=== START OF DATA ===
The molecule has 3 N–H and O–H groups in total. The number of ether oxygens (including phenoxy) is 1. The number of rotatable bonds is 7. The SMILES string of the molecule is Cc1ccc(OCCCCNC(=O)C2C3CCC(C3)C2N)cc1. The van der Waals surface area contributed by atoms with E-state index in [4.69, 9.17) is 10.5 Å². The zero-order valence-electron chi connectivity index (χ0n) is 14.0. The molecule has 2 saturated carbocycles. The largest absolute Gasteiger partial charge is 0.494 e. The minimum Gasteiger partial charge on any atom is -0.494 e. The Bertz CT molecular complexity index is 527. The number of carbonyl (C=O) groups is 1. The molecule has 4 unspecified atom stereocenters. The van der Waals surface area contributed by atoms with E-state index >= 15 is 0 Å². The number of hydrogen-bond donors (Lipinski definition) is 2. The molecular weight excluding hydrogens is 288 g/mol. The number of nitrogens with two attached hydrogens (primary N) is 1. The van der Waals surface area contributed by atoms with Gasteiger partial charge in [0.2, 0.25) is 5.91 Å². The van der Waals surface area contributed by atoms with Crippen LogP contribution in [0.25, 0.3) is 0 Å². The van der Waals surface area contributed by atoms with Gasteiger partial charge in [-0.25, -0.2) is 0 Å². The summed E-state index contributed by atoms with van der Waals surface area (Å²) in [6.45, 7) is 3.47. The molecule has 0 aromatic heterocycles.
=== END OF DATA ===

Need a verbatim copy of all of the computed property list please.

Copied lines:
The molecule has 3 N–H and O–H groups in total. The number of ether oxygens (including phenoxy) is 1. The number of rotatable bonds is 7. The SMILES string of the molecule is Cc1ccc(OCCCCNC(=O)C2C3CCC(C3)C2N)cc1. The van der Waals surface area contributed by atoms with E-state index in [4.69, 9.17) is 10.5 Å². The zero-order valence-electron chi connectivity index (χ0n) is 14.0. The molecule has 2 saturated carbocycles. The largest absolute Gasteiger partial charge is 0.494 e. The minimum Gasteiger partial charge on any atom is -0.494 e. The Bertz CT molecular complexity index is 527. The number of carbonyl (C=O) groups is 1. The molecule has 4 unspecified atom stereocenters. The van der Waals surface area contributed by atoms with E-state index >= 15 is 0 Å². The number of hydrogen-bond donors (Lipinski definition) is 2. The molecular weight excluding hydrogens is 288 g/mol. The number of nitrogens with two attached hydrogens (primary N) is 1. The van der Waals surface area contributed by atoms with Gasteiger partial charge in [0.2, 0.25) is 5.91 Å². The van der Waals surface area contributed by atoms with Crippen LogP contribution in [0.25, 0.3) is 0 Å². The van der Waals surface area contributed by atoms with Gasteiger partial charge in [-0.25, -0.2) is 0 Å². The summed E-state index contributed by atoms with van der Waals surface area (Å²) in [6.45, 7) is 3.47. The molecule has 0 aromatic heterocycles.